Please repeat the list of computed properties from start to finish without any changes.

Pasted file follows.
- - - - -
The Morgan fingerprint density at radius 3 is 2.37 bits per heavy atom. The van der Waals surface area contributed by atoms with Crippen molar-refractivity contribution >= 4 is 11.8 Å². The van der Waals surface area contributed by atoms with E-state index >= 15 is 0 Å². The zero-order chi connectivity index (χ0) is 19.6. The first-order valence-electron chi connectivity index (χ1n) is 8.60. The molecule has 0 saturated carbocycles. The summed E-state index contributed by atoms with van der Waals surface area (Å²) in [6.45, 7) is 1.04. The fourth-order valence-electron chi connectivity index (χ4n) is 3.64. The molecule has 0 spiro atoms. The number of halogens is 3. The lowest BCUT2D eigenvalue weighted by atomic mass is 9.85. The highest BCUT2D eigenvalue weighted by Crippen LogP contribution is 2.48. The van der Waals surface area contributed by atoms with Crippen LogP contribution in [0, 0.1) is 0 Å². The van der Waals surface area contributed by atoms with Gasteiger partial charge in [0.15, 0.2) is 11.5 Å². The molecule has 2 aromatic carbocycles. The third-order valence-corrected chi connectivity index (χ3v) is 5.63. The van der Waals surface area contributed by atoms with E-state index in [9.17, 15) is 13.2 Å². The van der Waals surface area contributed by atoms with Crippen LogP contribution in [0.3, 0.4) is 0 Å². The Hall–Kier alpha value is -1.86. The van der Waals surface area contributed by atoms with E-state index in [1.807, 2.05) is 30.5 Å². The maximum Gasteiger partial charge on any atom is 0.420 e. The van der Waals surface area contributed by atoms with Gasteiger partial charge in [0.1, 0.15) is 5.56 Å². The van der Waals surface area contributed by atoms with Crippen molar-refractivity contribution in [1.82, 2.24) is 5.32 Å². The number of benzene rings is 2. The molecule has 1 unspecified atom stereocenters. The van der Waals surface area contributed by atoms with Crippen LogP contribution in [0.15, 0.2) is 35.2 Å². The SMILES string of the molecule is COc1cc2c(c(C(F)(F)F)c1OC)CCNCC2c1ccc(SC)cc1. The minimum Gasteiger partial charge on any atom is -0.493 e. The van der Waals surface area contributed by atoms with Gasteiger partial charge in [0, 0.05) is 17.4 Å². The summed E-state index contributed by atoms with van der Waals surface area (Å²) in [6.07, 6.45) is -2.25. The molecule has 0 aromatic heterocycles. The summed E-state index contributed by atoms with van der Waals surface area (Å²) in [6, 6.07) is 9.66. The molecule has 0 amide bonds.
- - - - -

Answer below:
The Morgan fingerprint density at radius 3 is 2.37 bits per heavy atom. The van der Waals surface area contributed by atoms with Crippen molar-refractivity contribution >= 4 is 11.8 Å². The van der Waals surface area contributed by atoms with E-state index >= 15 is 0 Å². The zero-order chi connectivity index (χ0) is 19.6. The first-order valence-electron chi connectivity index (χ1n) is 8.60. The molecule has 0 saturated carbocycles. The summed E-state index contributed by atoms with van der Waals surface area (Å²) in [6.45, 7) is 1.04. The fourth-order valence-electron chi connectivity index (χ4n) is 3.64. The molecule has 0 spiro atoms. The number of halogens is 3. The lowest BCUT2D eigenvalue weighted by atomic mass is 9.85. The highest BCUT2D eigenvalue weighted by Crippen LogP contribution is 2.48. The van der Waals surface area contributed by atoms with Crippen LogP contribution in [0, 0.1) is 0 Å². The van der Waals surface area contributed by atoms with Gasteiger partial charge in [0.15, 0.2) is 11.5 Å². The molecule has 2 aromatic carbocycles. The third-order valence-corrected chi connectivity index (χ3v) is 5.63. The van der Waals surface area contributed by atoms with E-state index in [9.17, 15) is 13.2 Å². The van der Waals surface area contributed by atoms with Crippen LogP contribution in [0.3, 0.4) is 0 Å². The Hall–Kier alpha value is -1.86. The van der Waals surface area contributed by atoms with E-state index in [1.807, 2.05) is 30.5 Å². The maximum Gasteiger partial charge on any atom is 0.420 e. The van der Waals surface area contributed by atoms with Gasteiger partial charge in [0.1, 0.15) is 5.56 Å². The van der Waals surface area contributed by atoms with Crippen molar-refractivity contribution in [1.82, 2.24) is 5.32 Å². The number of benzene rings is 2. The molecule has 1 unspecified atom stereocenters. The van der Waals surface area contributed by atoms with Crippen LogP contribution in [0.15, 0.2) is 35.2 Å². The SMILES string of the molecule is COc1cc2c(c(C(F)(F)F)c1OC)CCNCC2c1ccc(SC)cc1. The minimum Gasteiger partial charge on any atom is -0.493 e. The van der Waals surface area contributed by atoms with Gasteiger partial charge in [0, 0.05) is 17.4 Å². The summed E-state index contributed by atoms with van der Waals surface area (Å²) in [6.07, 6.45) is -2.25. The molecule has 0 aromatic heterocycles. The summed E-state index contributed by atoms with van der Waals surface area (Å²) in [6, 6.07) is 9.66. The molecule has 0 amide bonds.